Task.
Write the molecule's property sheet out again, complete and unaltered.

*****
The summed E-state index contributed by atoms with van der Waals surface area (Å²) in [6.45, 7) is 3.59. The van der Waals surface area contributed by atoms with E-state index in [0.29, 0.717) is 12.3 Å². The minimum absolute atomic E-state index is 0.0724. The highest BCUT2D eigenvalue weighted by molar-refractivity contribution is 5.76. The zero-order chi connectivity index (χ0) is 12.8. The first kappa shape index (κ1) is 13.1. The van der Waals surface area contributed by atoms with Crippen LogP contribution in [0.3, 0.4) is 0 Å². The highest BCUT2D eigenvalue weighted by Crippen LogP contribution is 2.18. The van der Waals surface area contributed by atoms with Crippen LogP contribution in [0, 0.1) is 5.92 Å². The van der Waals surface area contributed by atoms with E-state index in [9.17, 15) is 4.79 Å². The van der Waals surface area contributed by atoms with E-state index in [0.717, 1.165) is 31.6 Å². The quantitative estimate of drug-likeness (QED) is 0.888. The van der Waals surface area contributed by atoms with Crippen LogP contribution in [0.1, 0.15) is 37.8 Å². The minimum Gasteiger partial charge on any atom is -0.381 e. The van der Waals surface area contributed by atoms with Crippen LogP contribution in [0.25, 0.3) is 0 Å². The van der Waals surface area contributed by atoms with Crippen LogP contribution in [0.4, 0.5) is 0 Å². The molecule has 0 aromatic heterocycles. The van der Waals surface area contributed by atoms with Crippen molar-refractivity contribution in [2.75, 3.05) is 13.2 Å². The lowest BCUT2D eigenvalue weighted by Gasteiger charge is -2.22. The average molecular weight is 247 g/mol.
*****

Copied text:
The summed E-state index contributed by atoms with van der Waals surface area (Å²) in [6.45, 7) is 3.59. The van der Waals surface area contributed by atoms with E-state index in [0.29, 0.717) is 12.3 Å². The minimum absolute atomic E-state index is 0.0724. The highest BCUT2D eigenvalue weighted by molar-refractivity contribution is 5.76. The zero-order chi connectivity index (χ0) is 12.8. The first kappa shape index (κ1) is 13.1. The van der Waals surface area contributed by atoms with Crippen LogP contribution in [0.3, 0.4) is 0 Å². The highest BCUT2D eigenvalue weighted by Crippen LogP contribution is 2.18. The van der Waals surface area contributed by atoms with Crippen LogP contribution in [0, 0.1) is 5.92 Å². The van der Waals surface area contributed by atoms with E-state index in [9.17, 15) is 4.79 Å². The van der Waals surface area contributed by atoms with E-state index in [0.717, 1.165) is 31.6 Å². The quantitative estimate of drug-likeness (QED) is 0.888. The van der Waals surface area contributed by atoms with Crippen LogP contribution in [0.1, 0.15) is 37.8 Å². The minimum Gasteiger partial charge on any atom is -0.381 e. The van der Waals surface area contributed by atoms with Crippen LogP contribution in [0.25, 0.3) is 0 Å². The van der Waals surface area contributed by atoms with Crippen LogP contribution in [0.4, 0.5) is 0 Å². The molecule has 0 aromatic heterocycles. The van der Waals surface area contributed by atoms with Crippen molar-refractivity contribution in [2.75, 3.05) is 13.2 Å². The lowest BCUT2D eigenvalue weighted by Gasteiger charge is -2.22. The average molecular weight is 247 g/mol.